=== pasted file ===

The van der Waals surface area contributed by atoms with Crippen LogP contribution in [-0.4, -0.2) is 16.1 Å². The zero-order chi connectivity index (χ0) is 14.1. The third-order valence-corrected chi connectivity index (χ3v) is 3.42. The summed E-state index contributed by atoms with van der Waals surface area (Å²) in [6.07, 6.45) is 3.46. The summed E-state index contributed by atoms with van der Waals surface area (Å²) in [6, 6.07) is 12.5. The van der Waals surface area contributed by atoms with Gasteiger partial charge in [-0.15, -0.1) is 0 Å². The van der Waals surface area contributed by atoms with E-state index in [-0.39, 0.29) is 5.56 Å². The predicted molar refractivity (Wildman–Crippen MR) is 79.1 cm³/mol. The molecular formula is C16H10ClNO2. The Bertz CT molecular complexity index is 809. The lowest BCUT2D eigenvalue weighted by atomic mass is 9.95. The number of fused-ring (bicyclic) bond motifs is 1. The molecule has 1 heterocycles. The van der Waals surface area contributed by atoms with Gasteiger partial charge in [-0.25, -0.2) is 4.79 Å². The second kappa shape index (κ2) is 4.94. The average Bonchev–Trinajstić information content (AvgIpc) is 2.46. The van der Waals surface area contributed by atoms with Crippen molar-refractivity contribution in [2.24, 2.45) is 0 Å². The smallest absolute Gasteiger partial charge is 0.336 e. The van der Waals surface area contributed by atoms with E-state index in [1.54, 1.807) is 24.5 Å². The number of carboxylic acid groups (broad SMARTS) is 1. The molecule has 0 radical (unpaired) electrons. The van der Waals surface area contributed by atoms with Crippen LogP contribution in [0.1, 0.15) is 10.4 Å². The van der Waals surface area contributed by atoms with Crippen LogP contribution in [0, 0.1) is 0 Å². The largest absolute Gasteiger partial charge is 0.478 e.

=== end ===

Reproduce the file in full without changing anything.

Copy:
The van der Waals surface area contributed by atoms with Crippen LogP contribution in [-0.4, -0.2) is 16.1 Å². The zero-order chi connectivity index (χ0) is 14.1. The third-order valence-corrected chi connectivity index (χ3v) is 3.42. The summed E-state index contributed by atoms with van der Waals surface area (Å²) in [6.07, 6.45) is 3.46. The summed E-state index contributed by atoms with van der Waals surface area (Å²) in [6, 6.07) is 12.5. The van der Waals surface area contributed by atoms with Gasteiger partial charge in [-0.15, -0.1) is 0 Å². The van der Waals surface area contributed by atoms with E-state index in [-0.39, 0.29) is 5.56 Å². The predicted molar refractivity (Wildman–Crippen MR) is 79.1 cm³/mol. The molecular formula is C16H10ClNO2. The Bertz CT molecular complexity index is 809. The lowest BCUT2D eigenvalue weighted by atomic mass is 9.95. The number of fused-ring (bicyclic) bond motifs is 1. The molecule has 1 heterocycles. The van der Waals surface area contributed by atoms with Gasteiger partial charge in [-0.25, -0.2) is 4.79 Å². The second kappa shape index (κ2) is 4.94. The average Bonchev–Trinajstić information content (AvgIpc) is 2.46. The van der Waals surface area contributed by atoms with Crippen molar-refractivity contribution in [2.24, 2.45) is 0 Å². The smallest absolute Gasteiger partial charge is 0.336 e. The van der Waals surface area contributed by atoms with E-state index in [1.54, 1.807) is 24.5 Å². The number of carboxylic acid groups (broad SMARTS) is 1. The molecule has 0 radical (unpaired) electrons. The van der Waals surface area contributed by atoms with Crippen LogP contribution in [0.1, 0.15) is 10.4 Å². The van der Waals surface area contributed by atoms with Crippen LogP contribution in [0, 0.1) is 0 Å². The largest absolute Gasteiger partial charge is 0.478 e.